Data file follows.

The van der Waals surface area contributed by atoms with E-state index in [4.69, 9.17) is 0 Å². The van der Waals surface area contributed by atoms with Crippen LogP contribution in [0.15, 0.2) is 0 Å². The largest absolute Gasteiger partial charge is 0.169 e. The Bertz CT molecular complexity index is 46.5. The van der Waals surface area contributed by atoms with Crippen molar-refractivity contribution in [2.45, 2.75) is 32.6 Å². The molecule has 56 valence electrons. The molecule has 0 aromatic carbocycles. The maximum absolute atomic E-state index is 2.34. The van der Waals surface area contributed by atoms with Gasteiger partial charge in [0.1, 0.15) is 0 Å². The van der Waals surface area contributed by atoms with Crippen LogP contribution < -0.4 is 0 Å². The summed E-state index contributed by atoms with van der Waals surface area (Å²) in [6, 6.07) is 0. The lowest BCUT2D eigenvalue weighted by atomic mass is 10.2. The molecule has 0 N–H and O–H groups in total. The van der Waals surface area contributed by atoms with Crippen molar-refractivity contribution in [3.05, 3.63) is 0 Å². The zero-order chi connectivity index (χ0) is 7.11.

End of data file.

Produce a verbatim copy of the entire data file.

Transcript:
The van der Waals surface area contributed by atoms with E-state index in [4.69, 9.17) is 0 Å². The van der Waals surface area contributed by atoms with Crippen LogP contribution in [0.15, 0.2) is 0 Å². The largest absolute Gasteiger partial charge is 0.169 e. The Bertz CT molecular complexity index is 46.5. The van der Waals surface area contributed by atoms with Crippen molar-refractivity contribution in [2.45, 2.75) is 32.6 Å². The molecule has 56 valence electrons. The molecule has 0 aromatic carbocycles. The maximum absolute atomic E-state index is 2.34. The van der Waals surface area contributed by atoms with Gasteiger partial charge in [0.1, 0.15) is 0 Å². The van der Waals surface area contributed by atoms with Crippen LogP contribution < -0.4 is 0 Å². The summed E-state index contributed by atoms with van der Waals surface area (Å²) in [6, 6.07) is 0. The lowest BCUT2D eigenvalue weighted by atomic mass is 10.2. The molecule has 0 N–H and O–H groups in total. The van der Waals surface area contributed by atoms with Crippen molar-refractivity contribution in [3.05, 3.63) is 0 Å². The zero-order chi connectivity index (χ0) is 7.11.